The “connected car” is a widely discussed and buzzworthy topic–however, it also happens to be a widely misunderstood and undefined topic. Ask one person, and his definition of connected car might reference headline-grabbing stories about Google’s self-driving vehicles. Ask another person, and her definition might reference playing music from Pandora on her car stereo. And they would both be right.
The connected car is not a fantasy; it is already here today in various forms (e.g. smartphone connectivity via USB, on-board GPS system, vehicle-to-vehicle safety sensors). The connected car is not a single technology or functionality; it comprises a multitude of technologies and functionalities. Here’s a quick primer on the connected car, and more importantly, three key opportunities for marketers.
Connected Car Context
The connected car has become a relevant and valuable opportunity due to the convergence of advanced vehicle technologies and consumers’ demand for seamless connectivity in their lives. For example, on-board diagnostics, or vehicles’ computing systems, have existed for more than 25 years. But only recently, due to consumers’ expectations for constant connectivity and its benefits, have car makers made data from these systems available to drivers and other companies.
The connected car, therefore, is advanced vehicle technologies (e.g. sensors, computers) coupled with a rich and robust external information and connectivity infrastructure (e.g. location-based information, e-commerce and payments, social networking) in a way that delivers new or better benefits for drivers and passengers.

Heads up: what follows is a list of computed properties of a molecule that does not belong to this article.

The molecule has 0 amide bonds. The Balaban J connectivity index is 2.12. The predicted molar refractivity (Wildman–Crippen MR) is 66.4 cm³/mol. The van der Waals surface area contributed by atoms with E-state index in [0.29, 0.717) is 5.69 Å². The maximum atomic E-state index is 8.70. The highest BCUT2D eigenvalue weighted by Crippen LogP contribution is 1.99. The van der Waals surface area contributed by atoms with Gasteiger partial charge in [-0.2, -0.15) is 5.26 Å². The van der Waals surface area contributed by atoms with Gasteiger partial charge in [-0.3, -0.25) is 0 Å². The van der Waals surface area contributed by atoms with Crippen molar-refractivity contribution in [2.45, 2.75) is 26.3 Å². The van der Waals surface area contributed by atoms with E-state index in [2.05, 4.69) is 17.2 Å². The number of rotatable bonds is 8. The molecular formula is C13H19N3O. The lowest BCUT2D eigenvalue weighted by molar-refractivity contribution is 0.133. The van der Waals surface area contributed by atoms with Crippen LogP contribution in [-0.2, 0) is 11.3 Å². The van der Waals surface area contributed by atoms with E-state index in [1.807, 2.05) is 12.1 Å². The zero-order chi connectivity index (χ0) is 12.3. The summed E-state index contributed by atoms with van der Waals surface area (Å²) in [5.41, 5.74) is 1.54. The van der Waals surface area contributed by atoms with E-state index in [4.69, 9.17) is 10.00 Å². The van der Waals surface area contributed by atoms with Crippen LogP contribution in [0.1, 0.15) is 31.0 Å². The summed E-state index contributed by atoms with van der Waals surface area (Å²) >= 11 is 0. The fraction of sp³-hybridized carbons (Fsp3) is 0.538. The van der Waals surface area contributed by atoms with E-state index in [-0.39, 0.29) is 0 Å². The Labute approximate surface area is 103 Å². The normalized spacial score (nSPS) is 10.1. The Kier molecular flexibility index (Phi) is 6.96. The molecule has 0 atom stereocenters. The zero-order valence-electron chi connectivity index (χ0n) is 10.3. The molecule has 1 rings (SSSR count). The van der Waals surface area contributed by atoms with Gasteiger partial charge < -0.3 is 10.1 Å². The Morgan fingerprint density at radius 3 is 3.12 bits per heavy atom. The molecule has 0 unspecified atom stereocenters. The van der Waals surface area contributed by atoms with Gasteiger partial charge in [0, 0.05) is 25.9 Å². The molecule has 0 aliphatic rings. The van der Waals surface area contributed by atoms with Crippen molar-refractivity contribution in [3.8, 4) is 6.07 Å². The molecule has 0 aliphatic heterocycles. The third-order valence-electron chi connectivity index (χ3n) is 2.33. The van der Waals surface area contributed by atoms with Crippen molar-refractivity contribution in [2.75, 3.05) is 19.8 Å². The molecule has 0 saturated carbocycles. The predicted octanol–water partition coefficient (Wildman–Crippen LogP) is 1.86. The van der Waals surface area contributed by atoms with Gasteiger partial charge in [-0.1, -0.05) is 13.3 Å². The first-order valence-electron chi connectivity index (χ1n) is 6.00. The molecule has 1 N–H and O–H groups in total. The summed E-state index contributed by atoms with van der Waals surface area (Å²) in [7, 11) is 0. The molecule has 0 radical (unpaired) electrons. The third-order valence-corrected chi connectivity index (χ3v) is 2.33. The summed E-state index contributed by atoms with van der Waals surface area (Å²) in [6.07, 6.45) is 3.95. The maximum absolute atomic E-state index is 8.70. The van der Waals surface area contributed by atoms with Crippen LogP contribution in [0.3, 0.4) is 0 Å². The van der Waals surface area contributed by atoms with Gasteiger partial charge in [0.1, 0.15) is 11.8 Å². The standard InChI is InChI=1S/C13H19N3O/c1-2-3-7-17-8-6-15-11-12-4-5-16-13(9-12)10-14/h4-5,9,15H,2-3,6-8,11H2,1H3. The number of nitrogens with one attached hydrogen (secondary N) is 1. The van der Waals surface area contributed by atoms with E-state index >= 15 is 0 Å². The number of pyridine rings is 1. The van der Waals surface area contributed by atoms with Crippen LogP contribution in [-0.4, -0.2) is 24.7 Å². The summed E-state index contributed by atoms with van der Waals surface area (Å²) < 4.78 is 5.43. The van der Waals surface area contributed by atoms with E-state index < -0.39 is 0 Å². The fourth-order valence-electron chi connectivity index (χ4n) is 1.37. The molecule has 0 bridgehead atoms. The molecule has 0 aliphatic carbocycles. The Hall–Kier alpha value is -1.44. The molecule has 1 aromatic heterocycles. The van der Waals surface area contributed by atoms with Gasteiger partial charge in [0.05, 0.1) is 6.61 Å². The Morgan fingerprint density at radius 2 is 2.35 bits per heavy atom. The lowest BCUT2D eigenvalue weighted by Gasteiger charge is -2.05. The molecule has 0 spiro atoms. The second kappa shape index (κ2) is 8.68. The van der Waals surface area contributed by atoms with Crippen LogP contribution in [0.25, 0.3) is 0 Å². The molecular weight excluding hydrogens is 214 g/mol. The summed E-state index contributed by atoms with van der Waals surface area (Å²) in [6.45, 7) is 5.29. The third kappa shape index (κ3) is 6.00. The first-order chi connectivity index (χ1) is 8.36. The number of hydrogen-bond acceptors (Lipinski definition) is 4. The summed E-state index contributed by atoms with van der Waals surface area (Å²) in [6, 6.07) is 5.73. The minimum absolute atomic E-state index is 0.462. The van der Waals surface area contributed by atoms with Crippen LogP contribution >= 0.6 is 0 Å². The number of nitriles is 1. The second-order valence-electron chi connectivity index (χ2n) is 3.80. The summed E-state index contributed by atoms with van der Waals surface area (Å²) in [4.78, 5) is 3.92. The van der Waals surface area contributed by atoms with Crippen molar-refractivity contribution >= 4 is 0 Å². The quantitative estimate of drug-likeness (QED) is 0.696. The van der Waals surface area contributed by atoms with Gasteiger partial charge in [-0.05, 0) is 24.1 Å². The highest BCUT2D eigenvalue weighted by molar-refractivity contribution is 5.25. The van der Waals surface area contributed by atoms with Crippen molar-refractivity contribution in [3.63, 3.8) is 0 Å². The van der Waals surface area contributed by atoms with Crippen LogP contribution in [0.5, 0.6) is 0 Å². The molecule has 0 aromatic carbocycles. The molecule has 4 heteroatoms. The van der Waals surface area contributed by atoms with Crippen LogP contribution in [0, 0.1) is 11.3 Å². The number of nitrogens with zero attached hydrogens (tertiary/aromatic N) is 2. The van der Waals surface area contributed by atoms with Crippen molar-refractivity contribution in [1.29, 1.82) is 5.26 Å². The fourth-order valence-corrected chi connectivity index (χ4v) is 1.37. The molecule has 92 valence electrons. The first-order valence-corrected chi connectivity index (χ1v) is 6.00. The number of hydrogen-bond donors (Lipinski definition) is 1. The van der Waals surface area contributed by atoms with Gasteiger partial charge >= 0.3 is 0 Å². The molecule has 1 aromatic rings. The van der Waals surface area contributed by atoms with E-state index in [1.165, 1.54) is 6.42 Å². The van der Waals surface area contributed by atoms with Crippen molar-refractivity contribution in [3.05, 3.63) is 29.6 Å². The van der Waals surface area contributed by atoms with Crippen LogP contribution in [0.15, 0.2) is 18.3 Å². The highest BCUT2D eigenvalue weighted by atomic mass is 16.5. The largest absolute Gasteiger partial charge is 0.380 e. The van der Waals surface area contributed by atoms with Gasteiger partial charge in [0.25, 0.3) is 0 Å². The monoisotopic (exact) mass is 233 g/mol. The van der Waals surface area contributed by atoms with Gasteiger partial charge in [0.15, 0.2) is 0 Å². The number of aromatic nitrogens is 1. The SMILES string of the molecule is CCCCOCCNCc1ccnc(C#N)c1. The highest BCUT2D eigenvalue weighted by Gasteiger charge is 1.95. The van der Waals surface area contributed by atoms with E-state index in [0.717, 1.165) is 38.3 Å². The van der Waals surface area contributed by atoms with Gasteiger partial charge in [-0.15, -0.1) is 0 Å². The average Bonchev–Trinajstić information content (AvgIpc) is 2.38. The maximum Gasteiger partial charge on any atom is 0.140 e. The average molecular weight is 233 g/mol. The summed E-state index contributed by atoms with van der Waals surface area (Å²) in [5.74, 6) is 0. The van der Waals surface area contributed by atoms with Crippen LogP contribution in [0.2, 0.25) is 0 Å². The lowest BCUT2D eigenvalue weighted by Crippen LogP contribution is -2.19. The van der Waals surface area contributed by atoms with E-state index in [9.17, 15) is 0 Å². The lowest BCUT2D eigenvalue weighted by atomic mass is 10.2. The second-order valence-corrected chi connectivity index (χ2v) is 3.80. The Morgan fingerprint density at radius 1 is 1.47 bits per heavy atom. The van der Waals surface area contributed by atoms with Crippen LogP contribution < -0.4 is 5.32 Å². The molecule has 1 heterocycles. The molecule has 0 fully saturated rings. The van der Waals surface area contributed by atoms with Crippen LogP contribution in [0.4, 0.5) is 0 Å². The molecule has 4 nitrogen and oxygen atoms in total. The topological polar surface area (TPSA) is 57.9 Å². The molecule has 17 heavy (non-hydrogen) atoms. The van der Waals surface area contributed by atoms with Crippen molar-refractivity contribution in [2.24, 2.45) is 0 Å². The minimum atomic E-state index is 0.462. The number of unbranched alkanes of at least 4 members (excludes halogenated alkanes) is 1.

Why This Matters to Marketers
The connected car offers three key opportunities for marketers: to learn and generate new insights from consumers’ behaviors; to deliver new and better value to consumers; and to communicate with consumers in a hyper-relevant way.
#1: Learn and generate new insights from consumers’ behaviors
As good marketers, we obsessively think about our consumers and how to best serve their needs in a unique and valuable way. And that understanding of our consumers and their needs is ideally founded on robust, meaningful data. The connected car represents a rich, new data source for enabling better insights and understanding of our consumers (e.g. common routes, commuting and shopping timeframes and routes, media consumption). The value of this data explains the jockeying for position by companies like Google, SAP and IBM to act as data gatekeepers.
For companies and brands already associated with consumers and their vehicles (e.g. manufacturers, gas and oil companies, insurers), the learning opportunity is understandably significant. From driving habits to vehicle maintenance behaviors, connected car data signifies a key opportunity for developing a more nuanced perspective on certain consumer behaviors that directly affect these businesses.
For companies and brands that are not primarily associated with consumers and their vehicles, the learning opportunity will vary. For example, a news and entertainment publisher could use connected car data to supplement and improve its perspective on content consumption behaviors for different consumer segments: what genre of content are consumers listening to and when, which formats of content are consumers using and when (e.g. traditional radio, streaming music, podcast), how are consumers accessing their content (e.g. smartphone vs. car system)?